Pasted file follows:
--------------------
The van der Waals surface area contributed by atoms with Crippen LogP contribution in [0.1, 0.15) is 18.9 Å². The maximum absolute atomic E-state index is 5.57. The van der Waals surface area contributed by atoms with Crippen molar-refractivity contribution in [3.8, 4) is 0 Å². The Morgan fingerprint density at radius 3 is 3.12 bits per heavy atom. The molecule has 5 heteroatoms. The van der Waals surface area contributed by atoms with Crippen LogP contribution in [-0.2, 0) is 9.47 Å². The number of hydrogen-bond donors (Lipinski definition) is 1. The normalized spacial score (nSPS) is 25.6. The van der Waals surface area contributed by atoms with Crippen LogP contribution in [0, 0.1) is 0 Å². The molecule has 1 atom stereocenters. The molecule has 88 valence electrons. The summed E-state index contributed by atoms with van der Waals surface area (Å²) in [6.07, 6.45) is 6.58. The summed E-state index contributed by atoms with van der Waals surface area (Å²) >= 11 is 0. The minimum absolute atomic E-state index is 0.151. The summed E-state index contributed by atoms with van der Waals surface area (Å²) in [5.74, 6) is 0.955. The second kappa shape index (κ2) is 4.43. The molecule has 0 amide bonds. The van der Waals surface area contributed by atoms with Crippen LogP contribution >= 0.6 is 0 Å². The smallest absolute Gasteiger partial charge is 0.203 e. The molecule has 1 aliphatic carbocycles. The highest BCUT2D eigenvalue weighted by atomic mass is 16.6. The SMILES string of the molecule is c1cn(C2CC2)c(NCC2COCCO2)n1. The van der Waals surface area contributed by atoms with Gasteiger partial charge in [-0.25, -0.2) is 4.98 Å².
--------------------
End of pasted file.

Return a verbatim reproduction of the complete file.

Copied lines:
The van der Waals surface area contributed by atoms with Crippen LogP contribution in [0.1, 0.15) is 18.9 Å². The maximum absolute atomic E-state index is 5.57. The van der Waals surface area contributed by atoms with Crippen molar-refractivity contribution in [3.8, 4) is 0 Å². The Morgan fingerprint density at radius 3 is 3.12 bits per heavy atom. The molecule has 5 heteroatoms. The van der Waals surface area contributed by atoms with Crippen LogP contribution in [-0.2, 0) is 9.47 Å². The number of hydrogen-bond donors (Lipinski definition) is 1. The normalized spacial score (nSPS) is 25.6. The van der Waals surface area contributed by atoms with Crippen LogP contribution in [0, 0.1) is 0 Å². The molecule has 1 atom stereocenters. The molecule has 88 valence electrons. The summed E-state index contributed by atoms with van der Waals surface area (Å²) in [6.07, 6.45) is 6.58. The summed E-state index contributed by atoms with van der Waals surface area (Å²) >= 11 is 0. The minimum absolute atomic E-state index is 0.151. The summed E-state index contributed by atoms with van der Waals surface area (Å²) in [5.74, 6) is 0.955. The second kappa shape index (κ2) is 4.43. The molecule has 0 amide bonds. The van der Waals surface area contributed by atoms with Crippen LogP contribution >= 0.6 is 0 Å². The smallest absolute Gasteiger partial charge is 0.203 e. The molecule has 1 aliphatic carbocycles. The highest BCUT2D eigenvalue weighted by atomic mass is 16.6. The SMILES string of the molecule is c1cn(C2CC2)c(NCC2COCCO2)n1. The van der Waals surface area contributed by atoms with Gasteiger partial charge in [-0.25, -0.2) is 4.98 Å².